WASHINGTON — Think you’re paying more than you should be for gasoline right now? You are.
Prices tend to spike around Memorial Day, when increased demand cuts against a limited supply as refiners convert from winter fuels to summer blends. But by the middle of June, gasoline inventories are up and prices typically retreat.
This year, they haven’t.
The reason why refutes the commonly held view that deteriorating political conditions in Iraq haven’t had much effect on gasoline prices. They have.
Despite no apparent hit to Iraqi crude production, and near-record levels of U.S. oil production, fears about the Middle East conflict have allowed financial speculators to bid up oil prices – another contributing factor to high gasoline prices.
The authoritative AAA Motor Club had projected in May a drop of 10 to 15 cents a gallon during June.
But Michael Green, a spokesman for AAA on gasoline prices, said Iraq’s troubles are affecting prices more than expected. “U.S. consumers are paying higher prices than what they would otherwise, due to the higher cost of oil,” he said.
Speculative trading on the violence in Iraq is keeping oil prices about $4 a barrel higher than they would be otherwise, said Andrew Lipow, president of the Houston consultancy Lipow Oil Associates.
And that’s affecting consumers. Gasoline prices on Wednesday averaged $3.68 for a gallon of regular unleaded, up slightly up from $3.66 a gallon a month ago and more than 13 cents a gallon higher than at the same time last year.
In Modesto, the average price for a gallon of regular unleaded Wednesday was $3.98, according to GasBuddy.com, down from $4.01 a month ago but up 14 cents from $3.84 a year ago. Statewide, the average price Wednesday was $4.11.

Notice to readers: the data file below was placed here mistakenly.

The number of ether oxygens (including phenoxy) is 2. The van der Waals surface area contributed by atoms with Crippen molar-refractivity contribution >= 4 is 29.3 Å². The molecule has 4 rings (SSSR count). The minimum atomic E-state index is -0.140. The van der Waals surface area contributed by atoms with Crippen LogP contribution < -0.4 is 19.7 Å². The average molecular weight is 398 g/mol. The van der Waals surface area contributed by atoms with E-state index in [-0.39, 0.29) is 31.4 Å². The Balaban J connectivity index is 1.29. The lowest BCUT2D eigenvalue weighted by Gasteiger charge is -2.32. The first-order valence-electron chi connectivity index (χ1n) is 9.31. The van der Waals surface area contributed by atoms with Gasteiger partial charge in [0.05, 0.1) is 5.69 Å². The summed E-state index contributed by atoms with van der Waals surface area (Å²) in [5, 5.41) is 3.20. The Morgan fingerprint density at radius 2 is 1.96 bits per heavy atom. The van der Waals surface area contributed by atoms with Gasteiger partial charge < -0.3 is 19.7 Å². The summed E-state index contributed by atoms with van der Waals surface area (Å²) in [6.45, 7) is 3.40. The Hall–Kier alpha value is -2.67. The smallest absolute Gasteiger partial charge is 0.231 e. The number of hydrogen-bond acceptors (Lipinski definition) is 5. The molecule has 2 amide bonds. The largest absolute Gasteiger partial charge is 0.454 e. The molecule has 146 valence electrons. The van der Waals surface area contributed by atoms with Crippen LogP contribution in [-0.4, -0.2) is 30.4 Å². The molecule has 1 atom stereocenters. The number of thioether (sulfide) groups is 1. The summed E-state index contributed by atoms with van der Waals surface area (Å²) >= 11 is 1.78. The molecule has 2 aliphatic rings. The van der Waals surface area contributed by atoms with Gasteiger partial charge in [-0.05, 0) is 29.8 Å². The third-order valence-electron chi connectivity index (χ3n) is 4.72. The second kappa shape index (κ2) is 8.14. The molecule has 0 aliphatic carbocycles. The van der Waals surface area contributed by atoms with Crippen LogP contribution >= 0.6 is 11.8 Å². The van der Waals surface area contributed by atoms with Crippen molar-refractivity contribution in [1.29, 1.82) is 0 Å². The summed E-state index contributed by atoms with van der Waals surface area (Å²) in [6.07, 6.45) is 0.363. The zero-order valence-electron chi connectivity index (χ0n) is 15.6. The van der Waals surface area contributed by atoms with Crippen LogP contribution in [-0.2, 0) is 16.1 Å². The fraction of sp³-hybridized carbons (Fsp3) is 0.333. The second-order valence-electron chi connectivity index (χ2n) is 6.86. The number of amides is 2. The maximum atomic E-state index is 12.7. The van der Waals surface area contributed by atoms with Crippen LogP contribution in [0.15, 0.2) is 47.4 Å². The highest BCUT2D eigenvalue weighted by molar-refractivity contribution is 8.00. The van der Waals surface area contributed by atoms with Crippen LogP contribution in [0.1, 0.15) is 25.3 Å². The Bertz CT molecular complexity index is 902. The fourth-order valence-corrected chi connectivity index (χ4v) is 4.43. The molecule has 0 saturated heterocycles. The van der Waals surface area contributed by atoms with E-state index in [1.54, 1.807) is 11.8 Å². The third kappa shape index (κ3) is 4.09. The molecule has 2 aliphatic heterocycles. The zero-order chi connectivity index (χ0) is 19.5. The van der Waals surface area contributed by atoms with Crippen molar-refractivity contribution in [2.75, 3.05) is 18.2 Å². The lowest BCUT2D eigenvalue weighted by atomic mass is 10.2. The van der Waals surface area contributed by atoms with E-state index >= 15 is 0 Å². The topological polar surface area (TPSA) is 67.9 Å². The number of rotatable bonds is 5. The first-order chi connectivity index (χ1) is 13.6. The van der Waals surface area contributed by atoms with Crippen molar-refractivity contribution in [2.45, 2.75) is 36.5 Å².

At the Stop n’ Save store and gas station on Hatch Road at Church Lane in Modesto, the manager, who asked to be identified only as Sheryl H., confirmed that turmoil in Iraq is the reason she’s heard for prices not taking their usual post-Memorial Day drop.
Customers haven’t seemed to notice or mind, she said. “They’re getting kind of used to the prices,” Sheryl said Thursday. “For a while, we were over $4.” But she said her store always tries to be competitive. “For several weeks, we were cheaper than even am-pm.
“There are three other stations around me that I check, and I submit that (price information) to corporate and they say whether to go up or down. ... We have pretty loyal customers,” said Sheryl, who’s worked for Stop n’ Save for 30 years.
Still, some drivers are finding even the lowest prices around too much for their wallets. Pumping gas for a friend at the Stop n’ Save on Thursday, Jesse Montelongo of Modesto said prices are so high, he prefers to ride the bus these days.
If you assume that gasoline would revert to about last year’s June price and add the recent jump, prices are about 15 cents a gallon higher than they should be.
In a car with a 15-gallon tank, that’s $2.25 more per fill-up.
Multiply that by at least 212 million American motorists and you’re talking real money: If every American motorist filled up this week, they’d collectively be paying $477 million more than they did in the same week last year.